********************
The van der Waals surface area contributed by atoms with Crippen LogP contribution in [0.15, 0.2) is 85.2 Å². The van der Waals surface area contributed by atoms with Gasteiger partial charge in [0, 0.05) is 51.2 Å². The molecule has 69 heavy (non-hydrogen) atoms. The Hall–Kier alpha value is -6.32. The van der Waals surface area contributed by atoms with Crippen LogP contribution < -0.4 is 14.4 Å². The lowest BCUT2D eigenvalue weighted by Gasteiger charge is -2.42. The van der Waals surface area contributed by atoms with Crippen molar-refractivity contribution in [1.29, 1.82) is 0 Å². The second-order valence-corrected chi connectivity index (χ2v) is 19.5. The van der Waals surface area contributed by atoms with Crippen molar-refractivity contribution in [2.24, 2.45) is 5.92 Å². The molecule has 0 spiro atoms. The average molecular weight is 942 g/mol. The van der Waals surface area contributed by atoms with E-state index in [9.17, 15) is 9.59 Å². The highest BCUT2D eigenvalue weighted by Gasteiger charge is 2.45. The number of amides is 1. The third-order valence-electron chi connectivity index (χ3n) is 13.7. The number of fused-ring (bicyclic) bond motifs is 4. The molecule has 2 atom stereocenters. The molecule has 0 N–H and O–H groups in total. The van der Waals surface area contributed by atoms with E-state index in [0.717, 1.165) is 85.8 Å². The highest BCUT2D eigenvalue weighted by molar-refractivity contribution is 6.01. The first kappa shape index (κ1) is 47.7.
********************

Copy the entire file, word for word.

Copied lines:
The van der Waals surface area contributed by atoms with Crippen LogP contribution in [0.15, 0.2) is 85.2 Å². The van der Waals surface area contributed by atoms with Gasteiger partial charge in [0, 0.05) is 51.2 Å². The molecule has 69 heavy (non-hydrogen) atoms. The Hall–Kier alpha value is -6.32. The van der Waals surface area contributed by atoms with Crippen LogP contribution < -0.4 is 14.4 Å². The lowest BCUT2D eigenvalue weighted by Gasteiger charge is -2.42. The van der Waals surface area contributed by atoms with Crippen molar-refractivity contribution in [1.29, 1.82) is 0 Å². The second-order valence-corrected chi connectivity index (χ2v) is 19.5. The van der Waals surface area contributed by atoms with Crippen molar-refractivity contribution in [2.24, 2.45) is 5.92 Å². The molecule has 0 spiro atoms. The average molecular weight is 942 g/mol. The van der Waals surface area contributed by atoms with E-state index in [9.17, 15) is 9.59 Å². The highest BCUT2D eigenvalue weighted by Gasteiger charge is 2.45. The number of amides is 1. The third-order valence-electron chi connectivity index (χ3n) is 13.7. The number of fused-ring (bicyclic) bond motifs is 4. The molecule has 2 atom stereocenters. The molecule has 0 N–H and O–H groups in total. The van der Waals surface area contributed by atoms with E-state index in [0.717, 1.165) is 85.8 Å². The highest BCUT2D eigenvalue weighted by molar-refractivity contribution is 6.01. The first kappa shape index (κ1) is 47.7.